Some with some omissions in the provided information, with some claims that might not hold up and with some sense in the whole approach, what is the overall verdict about this Lockdown?

All things considered, I think the Lockdown is a measured and justifiable step to stop the spread of infections, but I really hope that the goal is not anymore to just “flatten the curve” (of new infections), but to eradicate the Coronavirus. I thought this might not be possible, but after thinking it through, I wonder if there is actually a way to eradicate it. After all SARS-1 doesn’t exist anymore! Could we stop travel and shut down life (as we know it) until the new Coronavirus has been eradicated?

By the way, the absolutely outstanding work effort combined with HUGE personal sacrifices of our healthcare workers alone requires us to think further than just looking to “flatten the curve”. And their dedication and trojan effort to fight against this virus is part of the reason why I think a bit of a Lockdown is a small price to pay if we we can help them fight the infections and deaths.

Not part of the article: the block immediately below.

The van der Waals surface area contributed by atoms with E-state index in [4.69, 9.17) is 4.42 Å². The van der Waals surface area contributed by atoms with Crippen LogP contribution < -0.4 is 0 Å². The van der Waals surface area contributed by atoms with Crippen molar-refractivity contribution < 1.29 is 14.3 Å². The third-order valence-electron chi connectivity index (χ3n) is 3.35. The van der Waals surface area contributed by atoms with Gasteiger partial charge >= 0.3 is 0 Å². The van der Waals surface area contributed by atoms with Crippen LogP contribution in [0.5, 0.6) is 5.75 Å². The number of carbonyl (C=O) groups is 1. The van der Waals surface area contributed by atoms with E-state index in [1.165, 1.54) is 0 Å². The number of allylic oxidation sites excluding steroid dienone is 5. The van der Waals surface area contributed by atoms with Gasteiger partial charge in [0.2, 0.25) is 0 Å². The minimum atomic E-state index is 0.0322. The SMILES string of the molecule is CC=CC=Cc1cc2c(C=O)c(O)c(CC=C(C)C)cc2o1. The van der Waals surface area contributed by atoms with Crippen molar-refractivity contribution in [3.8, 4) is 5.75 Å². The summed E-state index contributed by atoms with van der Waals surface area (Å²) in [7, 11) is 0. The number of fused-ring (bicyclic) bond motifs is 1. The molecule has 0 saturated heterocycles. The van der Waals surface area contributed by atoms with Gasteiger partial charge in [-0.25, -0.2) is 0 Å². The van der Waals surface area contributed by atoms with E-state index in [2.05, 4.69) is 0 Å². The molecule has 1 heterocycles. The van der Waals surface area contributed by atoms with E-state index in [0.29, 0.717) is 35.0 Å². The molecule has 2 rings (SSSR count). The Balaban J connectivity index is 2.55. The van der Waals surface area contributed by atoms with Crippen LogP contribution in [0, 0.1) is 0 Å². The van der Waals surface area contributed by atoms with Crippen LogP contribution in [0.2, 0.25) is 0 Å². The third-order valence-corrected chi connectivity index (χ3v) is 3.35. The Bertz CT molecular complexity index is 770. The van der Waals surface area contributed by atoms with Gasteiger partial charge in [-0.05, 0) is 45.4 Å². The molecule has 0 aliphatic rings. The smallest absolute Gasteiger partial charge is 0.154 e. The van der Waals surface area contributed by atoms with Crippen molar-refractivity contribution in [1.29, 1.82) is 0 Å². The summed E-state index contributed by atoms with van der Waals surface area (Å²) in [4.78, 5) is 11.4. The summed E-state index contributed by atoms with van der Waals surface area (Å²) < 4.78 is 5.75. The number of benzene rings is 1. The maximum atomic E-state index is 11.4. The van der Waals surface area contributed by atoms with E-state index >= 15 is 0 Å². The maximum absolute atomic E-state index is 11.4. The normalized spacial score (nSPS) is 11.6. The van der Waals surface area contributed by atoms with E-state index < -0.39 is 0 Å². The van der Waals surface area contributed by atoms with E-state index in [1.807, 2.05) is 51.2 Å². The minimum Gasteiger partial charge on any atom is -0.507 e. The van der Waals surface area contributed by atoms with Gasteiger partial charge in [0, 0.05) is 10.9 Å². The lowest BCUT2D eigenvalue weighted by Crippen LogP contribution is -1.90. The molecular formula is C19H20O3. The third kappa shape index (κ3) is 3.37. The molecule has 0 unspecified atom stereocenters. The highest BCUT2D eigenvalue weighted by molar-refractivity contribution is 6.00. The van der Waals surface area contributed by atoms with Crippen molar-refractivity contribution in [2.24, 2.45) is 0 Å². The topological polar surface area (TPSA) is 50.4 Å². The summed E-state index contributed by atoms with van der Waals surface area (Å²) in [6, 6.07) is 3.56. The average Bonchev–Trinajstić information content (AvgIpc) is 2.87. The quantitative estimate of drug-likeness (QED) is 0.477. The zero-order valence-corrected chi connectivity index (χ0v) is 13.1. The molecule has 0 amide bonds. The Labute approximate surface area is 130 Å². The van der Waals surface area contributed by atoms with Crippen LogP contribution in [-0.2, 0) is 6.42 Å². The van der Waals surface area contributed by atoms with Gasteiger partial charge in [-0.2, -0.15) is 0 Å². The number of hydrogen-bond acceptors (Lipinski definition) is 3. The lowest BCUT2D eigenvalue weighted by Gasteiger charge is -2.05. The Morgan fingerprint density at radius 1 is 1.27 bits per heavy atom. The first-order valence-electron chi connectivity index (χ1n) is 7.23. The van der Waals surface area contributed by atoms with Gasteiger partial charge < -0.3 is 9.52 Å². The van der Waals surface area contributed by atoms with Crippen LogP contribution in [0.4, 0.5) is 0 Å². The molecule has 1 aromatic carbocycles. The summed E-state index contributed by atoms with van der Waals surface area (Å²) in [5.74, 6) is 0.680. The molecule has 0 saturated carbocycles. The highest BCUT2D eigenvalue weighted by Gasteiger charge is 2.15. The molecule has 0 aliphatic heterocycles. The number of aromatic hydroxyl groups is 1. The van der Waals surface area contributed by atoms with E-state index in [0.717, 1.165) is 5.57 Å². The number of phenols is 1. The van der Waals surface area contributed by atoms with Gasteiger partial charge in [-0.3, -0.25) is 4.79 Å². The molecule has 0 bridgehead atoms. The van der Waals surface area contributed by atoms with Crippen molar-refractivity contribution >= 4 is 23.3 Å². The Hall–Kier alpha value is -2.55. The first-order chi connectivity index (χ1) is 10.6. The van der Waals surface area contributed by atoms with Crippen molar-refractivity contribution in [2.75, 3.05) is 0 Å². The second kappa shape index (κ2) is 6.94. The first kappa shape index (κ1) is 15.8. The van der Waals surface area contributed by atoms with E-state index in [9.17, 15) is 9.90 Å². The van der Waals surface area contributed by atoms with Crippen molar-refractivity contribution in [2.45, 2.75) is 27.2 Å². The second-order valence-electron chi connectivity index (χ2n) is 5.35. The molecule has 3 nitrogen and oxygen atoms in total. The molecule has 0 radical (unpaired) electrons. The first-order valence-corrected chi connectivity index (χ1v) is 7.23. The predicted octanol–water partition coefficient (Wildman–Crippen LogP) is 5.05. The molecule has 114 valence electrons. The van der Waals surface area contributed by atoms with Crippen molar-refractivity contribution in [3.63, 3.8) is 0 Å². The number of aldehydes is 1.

Let’s do this together and stick to the rules as much as possible!

Before the end of this post, I need to appeal to everyone to support the efforts through Social Distancing, but at the same time, not to go crazy over it! It is relevant and it helps, but it can be overdone:

I have seen posts on Facebook where three guys performed some songs together and a range of people had nothing better to do than to complain “loudly” that the three don’t adhere to Social Distancing rules! These three guys live in the same apartment! Seeing three people closer than 2m together doesn’t mean that they are selfish a**holes.

And Leo Varadkar said in his announcement last night that it is allowed to go for
“brief individual physical exercise, within 2km of your own home, which may include children from your own household, AS LONG AS YOU ADHERE TO 2m PHYSICAL DISTANCING”.
This was written down on his manuscript and I really hope that it was an oversight that this is total nonsense: If you go for a walk ONLY with people from your own household, the 2m distancing does NOT make sense. How come nobody realised that?



The Corona Files: What’s the story about Covid-19 testing?